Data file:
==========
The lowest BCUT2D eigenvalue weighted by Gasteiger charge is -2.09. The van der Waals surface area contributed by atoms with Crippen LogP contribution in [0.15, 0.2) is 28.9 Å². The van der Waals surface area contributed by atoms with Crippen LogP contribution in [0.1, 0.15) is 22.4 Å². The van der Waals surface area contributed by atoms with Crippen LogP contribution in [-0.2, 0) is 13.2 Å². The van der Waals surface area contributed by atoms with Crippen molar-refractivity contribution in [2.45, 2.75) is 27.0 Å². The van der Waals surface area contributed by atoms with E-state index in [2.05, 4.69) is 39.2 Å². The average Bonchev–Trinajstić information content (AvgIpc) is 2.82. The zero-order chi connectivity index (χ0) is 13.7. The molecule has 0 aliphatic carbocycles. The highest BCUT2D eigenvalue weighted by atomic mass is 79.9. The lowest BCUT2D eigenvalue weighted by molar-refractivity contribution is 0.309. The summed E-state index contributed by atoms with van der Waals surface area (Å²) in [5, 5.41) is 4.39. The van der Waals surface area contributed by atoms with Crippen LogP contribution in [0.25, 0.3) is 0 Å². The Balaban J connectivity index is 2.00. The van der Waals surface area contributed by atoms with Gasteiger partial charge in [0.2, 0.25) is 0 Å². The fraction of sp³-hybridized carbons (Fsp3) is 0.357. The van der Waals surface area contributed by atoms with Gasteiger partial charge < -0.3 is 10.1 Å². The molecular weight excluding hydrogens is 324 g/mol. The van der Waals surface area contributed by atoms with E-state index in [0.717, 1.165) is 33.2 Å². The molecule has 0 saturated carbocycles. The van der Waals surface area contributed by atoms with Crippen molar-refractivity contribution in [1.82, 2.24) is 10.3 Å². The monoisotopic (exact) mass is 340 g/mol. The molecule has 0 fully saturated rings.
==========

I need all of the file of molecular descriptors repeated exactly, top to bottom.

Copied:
The lowest BCUT2D eigenvalue weighted by Gasteiger charge is -2.09. The van der Waals surface area contributed by atoms with Crippen LogP contribution in [0.15, 0.2) is 28.9 Å². The van der Waals surface area contributed by atoms with Crippen LogP contribution in [0.1, 0.15) is 22.4 Å². The van der Waals surface area contributed by atoms with Crippen LogP contribution in [-0.2, 0) is 13.2 Å². The van der Waals surface area contributed by atoms with Crippen molar-refractivity contribution in [2.45, 2.75) is 27.0 Å². The van der Waals surface area contributed by atoms with E-state index in [2.05, 4.69) is 39.2 Å². The average Bonchev–Trinajstić information content (AvgIpc) is 2.82. The zero-order chi connectivity index (χ0) is 13.7. The molecule has 0 aliphatic carbocycles. The highest BCUT2D eigenvalue weighted by atomic mass is 79.9. The lowest BCUT2D eigenvalue weighted by molar-refractivity contribution is 0.309. The summed E-state index contributed by atoms with van der Waals surface area (Å²) in [5, 5.41) is 4.39. The van der Waals surface area contributed by atoms with Crippen LogP contribution in [0.25, 0.3) is 0 Å². The Balaban J connectivity index is 2.00. The van der Waals surface area contributed by atoms with Gasteiger partial charge in [0.2, 0.25) is 0 Å². The fraction of sp³-hybridized carbons (Fsp3) is 0.357. The van der Waals surface area contributed by atoms with Gasteiger partial charge < -0.3 is 10.1 Å². The molecular weight excluding hydrogens is 324 g/mol. The van der Waals surface area contributed by atoms with E-state index in [0.717, 1.165) is 33.2 Å². The molecule has 0 saturated carbocycles. The van der Waals surface area contributed by atoms with Crippen molar-refractivity contribution in [1.82, 2.24) is 10.3 Å². The monoisotopic (exact) mass is 340 g/mol. The molecule has 0 fully saturated rings.